Crescenzo Notarile decided to boldly go for Schneider-Kreuznach True-Streak filters when shooting a legendary sci-fi TV series
When a top Hollywood filmmaker calls his filters his “cinematographic brush” that he uses on many high-budget productions, you know they offer something very special. When Crescenzo Notarile landed the dream job of shooting the Star Trek: Discovery TV series, he knew he could rely on his trusty set of Schneider-Kreuznach True-Streak filters to make something that would live long and prosper.
“Like a painter constructs his strokes of paint with the bristles of his brush, I like to think in the same way by constructing the strokes of light via certain filters,” he says.
With an incredible back catalogue of work that includes TV and movie projects like Crazy and Timecop, plus music videos for the likes of Michael Jackson, Pink Floyd and ZZ Top, Notarile has the eye to pick equipment that allows him to put his own creative stamp on his projects.
“I previously used the True-Streak filters on a show I did called CSI: Crime Scene Investigation,” he explains. “Working in the CSI laboratory with all the layers of glass and forensic lights truly was calling for these filters. It became my signature look.
“I then brought this approach to my next show, called Gotham. We were often shooting at night in dark alleys and the Gotham detectives would often pull out their flashlights to see where they were going. To see a flare of light explode across this dirty landscape frame, via a True Streak filter, always gave me a lift! It’s exciting to see energy from light dance across your frame!”
When it came to shooting Star Trek: Discovery, Notarile worked with legendary names like fellow DOP Glen Keenan, Star Trek visionary Alex Kurtzman and producing director, Olatunde Osunsanmi.
And of course, Notarile had all the best equipment at his disposal. He used up to five Arri Alexa SXTs, two huge Technocranes, two Steadicams worked by experts François Daignault and Michael Carr, and lots of LED lights programmed into a dimmer board with hundreds of channels individually available to fine-tune the look.
“Each set cost hundreds of thousands of dollars, some cost millions, and took many months to design and construct. Each had its own intricate lighting designs.”
One of the key looks many sci-fi films use is the unique results you get from anamorphic lenses, with the trademark long flares. It’s no surprise Notarile chose Cooke SF anamorphic lenses. “When I got a call to do a sci-fi show, the first thing that came to mind was explosions and flares of light. You are in darkness in outer space, and when the sun rakes in, it explodes with energy.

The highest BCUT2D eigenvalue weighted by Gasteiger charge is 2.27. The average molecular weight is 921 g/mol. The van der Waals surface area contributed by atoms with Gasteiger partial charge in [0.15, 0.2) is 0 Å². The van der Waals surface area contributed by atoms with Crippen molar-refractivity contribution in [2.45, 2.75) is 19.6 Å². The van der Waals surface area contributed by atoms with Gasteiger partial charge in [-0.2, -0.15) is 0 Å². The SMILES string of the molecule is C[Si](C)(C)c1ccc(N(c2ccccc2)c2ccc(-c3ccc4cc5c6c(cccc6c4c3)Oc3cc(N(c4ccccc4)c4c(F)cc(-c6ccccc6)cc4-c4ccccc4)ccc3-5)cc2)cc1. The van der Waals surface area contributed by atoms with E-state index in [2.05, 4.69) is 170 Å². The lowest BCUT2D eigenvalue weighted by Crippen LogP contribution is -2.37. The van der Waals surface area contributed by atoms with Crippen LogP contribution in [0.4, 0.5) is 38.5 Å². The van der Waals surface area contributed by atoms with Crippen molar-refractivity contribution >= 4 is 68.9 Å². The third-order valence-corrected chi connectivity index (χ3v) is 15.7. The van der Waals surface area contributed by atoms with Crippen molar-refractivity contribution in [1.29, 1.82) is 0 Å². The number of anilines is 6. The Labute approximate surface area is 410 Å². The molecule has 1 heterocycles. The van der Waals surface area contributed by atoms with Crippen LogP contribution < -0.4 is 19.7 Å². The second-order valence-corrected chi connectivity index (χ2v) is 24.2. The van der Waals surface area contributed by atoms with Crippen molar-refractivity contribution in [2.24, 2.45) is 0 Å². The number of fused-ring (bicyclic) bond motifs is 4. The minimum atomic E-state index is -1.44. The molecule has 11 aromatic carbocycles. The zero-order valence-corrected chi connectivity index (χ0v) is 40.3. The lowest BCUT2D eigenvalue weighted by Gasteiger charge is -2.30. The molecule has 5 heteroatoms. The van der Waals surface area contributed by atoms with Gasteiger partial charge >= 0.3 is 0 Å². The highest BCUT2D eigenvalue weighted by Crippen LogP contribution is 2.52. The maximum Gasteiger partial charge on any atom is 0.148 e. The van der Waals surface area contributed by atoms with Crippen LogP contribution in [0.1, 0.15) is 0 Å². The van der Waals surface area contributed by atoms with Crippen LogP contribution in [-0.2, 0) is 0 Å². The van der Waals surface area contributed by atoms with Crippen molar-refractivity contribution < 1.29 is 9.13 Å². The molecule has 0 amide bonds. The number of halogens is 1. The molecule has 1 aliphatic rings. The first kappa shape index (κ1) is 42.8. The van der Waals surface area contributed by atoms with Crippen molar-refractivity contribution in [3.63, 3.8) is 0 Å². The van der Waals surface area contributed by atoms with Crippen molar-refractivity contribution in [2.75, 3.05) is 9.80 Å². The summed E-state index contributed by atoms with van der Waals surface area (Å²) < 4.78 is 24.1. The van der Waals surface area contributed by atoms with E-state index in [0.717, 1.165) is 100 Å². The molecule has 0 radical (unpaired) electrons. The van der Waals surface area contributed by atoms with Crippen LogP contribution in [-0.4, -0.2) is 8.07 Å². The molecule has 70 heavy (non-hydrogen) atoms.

“So we used Cooke special flaring lenses, as we wanted to embrace flaring and I enhanced this with the Schneider True-Streak filters,” he says. “I love these filters and carry them in my personal kit wherever I go. I have a range of colours: blue, green, orange and clear. Depending on the emotion of the scene, and of course the lighting. I choose the colour carefully, so it subconsciously works without standing out as indulgent. The trick is to do with integrity, not taking away from the story.”
Using Schenider-Kreuznach True-Streak filters on already flare-prone anamorphic lenses gives the ultimate in long flares. It’s a look that also works very well on standard lenses, giving an anamorphic-style look. It’s no surprise they were voted as best Lens Accessory in the Pro Moviemaker Gear of the Year Awards. Nothing highly illogical there.
“I love these filters because I love the energy of light. I love when light refracts, flares and dances across the coatings of the lens,” says Notarile. “To me, this is the art of what we do – provide visual stimuli.”
The next chapter of Notarile’s career is to make Star Trek: Picard, with Sir Patrick Stewart. “This show is very different as Picard is much more introverted and cerebral, where Discovery is visual and testosterone! So I am currently thinking very carefully about this visual approach to this show,” says Notarile. “I’m sure Schneider optics will be in my tool kit, no matter what.”
Click here to visit the Schneider Kreuznach website.
Click here to visit Crescenzo Notarile’s website.